At 7,300-feet of elevation, this random man told me my blood pressure was “normal” despite having just been through the check-in line. And that my oxygen saturation was 96%. That’s virtually impossible for the last remaining overweight smoker on Earth but that’s what this guy told me. 

I was now ready to pass through the initial checkpoint. The stern security woman told me to go to the front of the line. That’s because she didn’t see that the line had snaked around some tables and began about three feet from her, on account of her stature. After exchanging awkward looks with several people, I stood in the proper place, probably, and had some ginger kid try to ride the line in my back pocket. I could feel his breath at one point, so I introduced him to my roller bag. 

We were four lines of people meeting in one with no traffic cop, all up in one another’s business, taking off belts. Bags piling up, being removed to scan again, it was a cattle car of filth and confusion. I got the feeling this airport’s Stanley Tucci was also a sadist. After exiting absolute mayhem, you now go to “gate B,” which doesn’t exist. “B” is an entirely different level of the airport where you climb stairs, elevator is handicapped only, then find your second ticket counter and, when it comes time to board, a very rapid announcement will tell you which gate to go to. 

Or, you can just walk down to gate 19, pay $3 for a membership to the cigar lounge and drink free coffee and sodas until your gate is revealed. Then you can avoid the whole walk a mile to “gate B” and climb the stairs only to descend again, thing. When you do get the gate assignment – it’s time to trek, and I mean trek, down to the gates in the 20s. 

It’s at least a quarter mile from gate B to Gate 26, that’s no exaggeration. Along the way, you’ll be carnival barked at for anything from Duty-Free liquor and chocolates to makeup, luggage (I never understood why luggage is sold at the airport. Is it just for flight attendants?), electronics and… sweaters. This is one of the many things I love about the culture, they just assume everyone is blind and don’t know they need things. “Perfume! Gummy ants, with ants in them! Area rugs!”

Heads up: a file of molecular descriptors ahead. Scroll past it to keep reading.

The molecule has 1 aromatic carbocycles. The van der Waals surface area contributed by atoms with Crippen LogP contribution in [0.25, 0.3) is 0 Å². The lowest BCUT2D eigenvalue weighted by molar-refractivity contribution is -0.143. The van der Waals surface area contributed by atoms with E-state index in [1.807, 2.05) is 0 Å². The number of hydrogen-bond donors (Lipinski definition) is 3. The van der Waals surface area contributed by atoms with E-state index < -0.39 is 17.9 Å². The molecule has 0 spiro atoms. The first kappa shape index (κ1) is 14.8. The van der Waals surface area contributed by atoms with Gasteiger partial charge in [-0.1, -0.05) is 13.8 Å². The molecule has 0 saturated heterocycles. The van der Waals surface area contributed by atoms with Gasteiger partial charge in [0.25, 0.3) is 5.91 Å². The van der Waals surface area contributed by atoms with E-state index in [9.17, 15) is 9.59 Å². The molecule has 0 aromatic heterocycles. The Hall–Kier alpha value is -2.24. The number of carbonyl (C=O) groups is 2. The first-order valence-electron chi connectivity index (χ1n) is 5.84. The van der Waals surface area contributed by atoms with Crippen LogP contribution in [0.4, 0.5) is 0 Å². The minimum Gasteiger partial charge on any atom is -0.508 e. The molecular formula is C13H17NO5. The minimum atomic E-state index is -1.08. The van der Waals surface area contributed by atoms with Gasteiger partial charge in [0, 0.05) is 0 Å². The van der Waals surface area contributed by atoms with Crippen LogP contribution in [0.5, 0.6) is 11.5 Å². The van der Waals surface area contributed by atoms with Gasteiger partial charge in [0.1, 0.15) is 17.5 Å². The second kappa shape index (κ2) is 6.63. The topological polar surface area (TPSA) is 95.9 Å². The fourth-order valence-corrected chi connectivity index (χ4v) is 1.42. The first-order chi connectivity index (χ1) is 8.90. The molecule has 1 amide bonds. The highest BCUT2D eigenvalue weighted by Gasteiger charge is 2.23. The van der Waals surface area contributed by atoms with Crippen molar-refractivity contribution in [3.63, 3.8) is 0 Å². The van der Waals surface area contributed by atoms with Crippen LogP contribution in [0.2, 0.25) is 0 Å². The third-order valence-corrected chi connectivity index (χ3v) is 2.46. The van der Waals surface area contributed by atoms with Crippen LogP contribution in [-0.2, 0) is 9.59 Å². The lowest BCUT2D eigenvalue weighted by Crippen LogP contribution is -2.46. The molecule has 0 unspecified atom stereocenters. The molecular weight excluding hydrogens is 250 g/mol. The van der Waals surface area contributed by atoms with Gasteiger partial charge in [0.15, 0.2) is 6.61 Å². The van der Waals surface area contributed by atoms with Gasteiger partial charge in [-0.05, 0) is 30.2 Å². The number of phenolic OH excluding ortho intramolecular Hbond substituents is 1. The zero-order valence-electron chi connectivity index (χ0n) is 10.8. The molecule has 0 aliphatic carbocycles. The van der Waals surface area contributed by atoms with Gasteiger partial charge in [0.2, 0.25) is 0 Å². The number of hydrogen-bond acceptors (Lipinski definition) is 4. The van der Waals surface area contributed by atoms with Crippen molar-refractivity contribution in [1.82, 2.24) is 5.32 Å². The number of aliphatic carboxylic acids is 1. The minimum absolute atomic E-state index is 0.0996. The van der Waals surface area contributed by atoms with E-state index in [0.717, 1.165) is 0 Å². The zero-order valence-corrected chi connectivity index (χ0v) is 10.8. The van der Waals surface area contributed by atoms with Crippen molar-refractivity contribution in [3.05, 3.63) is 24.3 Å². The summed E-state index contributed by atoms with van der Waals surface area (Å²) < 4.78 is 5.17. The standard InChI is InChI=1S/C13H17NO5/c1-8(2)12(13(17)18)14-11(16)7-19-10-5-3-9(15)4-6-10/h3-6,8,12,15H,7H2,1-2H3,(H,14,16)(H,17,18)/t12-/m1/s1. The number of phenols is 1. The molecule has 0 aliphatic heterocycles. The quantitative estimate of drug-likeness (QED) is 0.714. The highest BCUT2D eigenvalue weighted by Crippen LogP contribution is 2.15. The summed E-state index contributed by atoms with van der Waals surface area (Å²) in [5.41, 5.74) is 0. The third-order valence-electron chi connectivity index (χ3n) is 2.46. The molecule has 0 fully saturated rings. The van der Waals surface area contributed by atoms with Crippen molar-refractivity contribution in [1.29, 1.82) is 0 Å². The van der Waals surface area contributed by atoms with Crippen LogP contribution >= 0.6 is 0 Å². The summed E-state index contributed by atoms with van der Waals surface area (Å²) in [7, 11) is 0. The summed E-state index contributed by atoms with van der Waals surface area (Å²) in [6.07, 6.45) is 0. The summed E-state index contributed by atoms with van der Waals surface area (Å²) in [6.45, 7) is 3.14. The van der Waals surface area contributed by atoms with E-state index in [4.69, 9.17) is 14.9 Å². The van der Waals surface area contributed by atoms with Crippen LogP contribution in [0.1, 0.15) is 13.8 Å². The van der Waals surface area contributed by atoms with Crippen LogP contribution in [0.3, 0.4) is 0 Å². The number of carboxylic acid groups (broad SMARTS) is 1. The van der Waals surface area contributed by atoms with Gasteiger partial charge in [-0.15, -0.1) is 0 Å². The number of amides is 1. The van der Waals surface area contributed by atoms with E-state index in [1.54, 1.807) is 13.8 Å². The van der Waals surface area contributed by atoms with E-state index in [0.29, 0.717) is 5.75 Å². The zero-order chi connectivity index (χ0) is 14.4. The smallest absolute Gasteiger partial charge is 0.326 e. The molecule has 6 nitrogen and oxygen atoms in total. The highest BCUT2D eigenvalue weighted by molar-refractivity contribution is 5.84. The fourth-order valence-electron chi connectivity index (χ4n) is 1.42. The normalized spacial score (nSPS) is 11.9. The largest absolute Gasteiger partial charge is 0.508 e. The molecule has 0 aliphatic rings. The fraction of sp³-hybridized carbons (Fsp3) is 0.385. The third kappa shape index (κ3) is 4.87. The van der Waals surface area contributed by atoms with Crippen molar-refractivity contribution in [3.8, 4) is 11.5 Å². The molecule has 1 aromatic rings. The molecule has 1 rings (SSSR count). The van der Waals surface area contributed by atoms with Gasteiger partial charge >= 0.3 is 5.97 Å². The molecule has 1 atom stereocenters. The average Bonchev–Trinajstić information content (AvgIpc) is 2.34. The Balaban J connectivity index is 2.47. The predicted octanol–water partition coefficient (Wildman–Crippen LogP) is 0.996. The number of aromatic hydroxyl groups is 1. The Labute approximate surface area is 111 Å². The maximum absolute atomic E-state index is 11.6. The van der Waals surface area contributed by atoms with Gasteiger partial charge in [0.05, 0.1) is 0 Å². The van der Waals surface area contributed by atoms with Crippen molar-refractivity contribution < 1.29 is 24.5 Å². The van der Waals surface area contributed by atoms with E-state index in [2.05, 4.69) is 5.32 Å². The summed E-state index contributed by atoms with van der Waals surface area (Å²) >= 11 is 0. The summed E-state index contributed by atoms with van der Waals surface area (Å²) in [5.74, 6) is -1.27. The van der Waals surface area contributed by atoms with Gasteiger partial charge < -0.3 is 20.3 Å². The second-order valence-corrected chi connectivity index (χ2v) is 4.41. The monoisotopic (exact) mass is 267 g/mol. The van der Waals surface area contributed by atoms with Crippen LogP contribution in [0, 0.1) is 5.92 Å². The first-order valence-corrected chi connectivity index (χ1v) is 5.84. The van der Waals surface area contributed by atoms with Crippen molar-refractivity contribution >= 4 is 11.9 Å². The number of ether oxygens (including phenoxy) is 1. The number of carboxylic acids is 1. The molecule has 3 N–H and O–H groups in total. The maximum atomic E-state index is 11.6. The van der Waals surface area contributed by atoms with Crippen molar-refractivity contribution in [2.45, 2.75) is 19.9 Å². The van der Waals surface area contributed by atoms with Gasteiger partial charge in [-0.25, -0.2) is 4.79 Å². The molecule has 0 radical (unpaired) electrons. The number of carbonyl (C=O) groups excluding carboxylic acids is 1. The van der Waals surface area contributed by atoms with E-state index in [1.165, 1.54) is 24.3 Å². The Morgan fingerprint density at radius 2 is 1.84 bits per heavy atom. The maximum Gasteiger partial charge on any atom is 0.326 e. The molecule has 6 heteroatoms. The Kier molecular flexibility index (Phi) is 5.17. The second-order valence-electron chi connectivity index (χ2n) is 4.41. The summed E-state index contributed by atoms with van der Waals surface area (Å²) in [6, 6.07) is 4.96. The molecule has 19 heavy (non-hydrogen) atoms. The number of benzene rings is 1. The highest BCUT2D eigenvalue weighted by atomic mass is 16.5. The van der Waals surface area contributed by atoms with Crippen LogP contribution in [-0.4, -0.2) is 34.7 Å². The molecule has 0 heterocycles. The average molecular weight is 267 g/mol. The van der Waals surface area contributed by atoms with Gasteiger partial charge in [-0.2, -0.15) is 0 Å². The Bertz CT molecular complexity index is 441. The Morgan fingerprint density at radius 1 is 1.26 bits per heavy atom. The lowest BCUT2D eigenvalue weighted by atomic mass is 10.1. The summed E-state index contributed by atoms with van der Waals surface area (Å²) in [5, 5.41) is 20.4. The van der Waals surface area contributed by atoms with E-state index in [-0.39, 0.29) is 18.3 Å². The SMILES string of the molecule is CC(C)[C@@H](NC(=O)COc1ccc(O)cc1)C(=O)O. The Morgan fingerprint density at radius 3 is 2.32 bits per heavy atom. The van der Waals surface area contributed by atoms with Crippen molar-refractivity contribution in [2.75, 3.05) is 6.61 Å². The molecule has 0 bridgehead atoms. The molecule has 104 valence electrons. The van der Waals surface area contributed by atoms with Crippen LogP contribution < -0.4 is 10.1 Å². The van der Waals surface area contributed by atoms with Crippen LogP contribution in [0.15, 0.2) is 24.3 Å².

Taxis work much the same way. They honk no matter what you’re up to. As if you’re walking until a taxi comes by but you’re unfamiliar with what they look like. Especially at the Oaxaca airport, taxis drive round and round, stopping every time to honk and announce that they are there, ready for you. Luckily, I had a ride. A former (maybe) Navy man with whom I shared screenwriting classes at Second City in Chicago was coming to get me with his main man, Alfonso. The nicest, hardest working human being on the planet. 

[I say “maybe” because I constantly said things like, “on your six” and he would have no idea what it meant. Maybe they have their own euphemisms in the Navy. Who knows? Anyway, we no longer speak to one another and I’m pretty sure that’s mostly my fault.] 

Stepping out on the town my first night of the month-long visit, I was reminded of how incredible the weather is.


The songs in the preferred Oaxacan genre of music all sound exactly the same to me. Like Foo Fighter songs.* But this music has accordions and tubas and trumpets and unidentifiable wind instruments. And the men mostly holler about their corazones. It’s all the same waltzy beat, same time signature,** and – from what I can tell – the same lyrics. Then again, my Spanish is about as good as my Italian. That is to say, not great. 

Each day, I walked to Lula’s Cafe (RIP as of today) from my rented apartment near the busiest street in town – where cars begin their very loud catalytics-unconverted-progression to work around 5:30 am. My lungs and ears wake me up shortly thereafter. During this daily walk, navigating unreasonably disheveled, lumpy sidewalks, I pass the stray dogs who run the place and all types of shop owners and street vendors. 

After three weeks here, a couple of them actually smile and say hello as I pass. I try to be a great U.S. of A. brand ambassador no matter where I am – but this was tough times. A lot (A LOT) of the wonderful Mexican citizens are convinced that we (the United States) manufactured COVID and want them all to get it.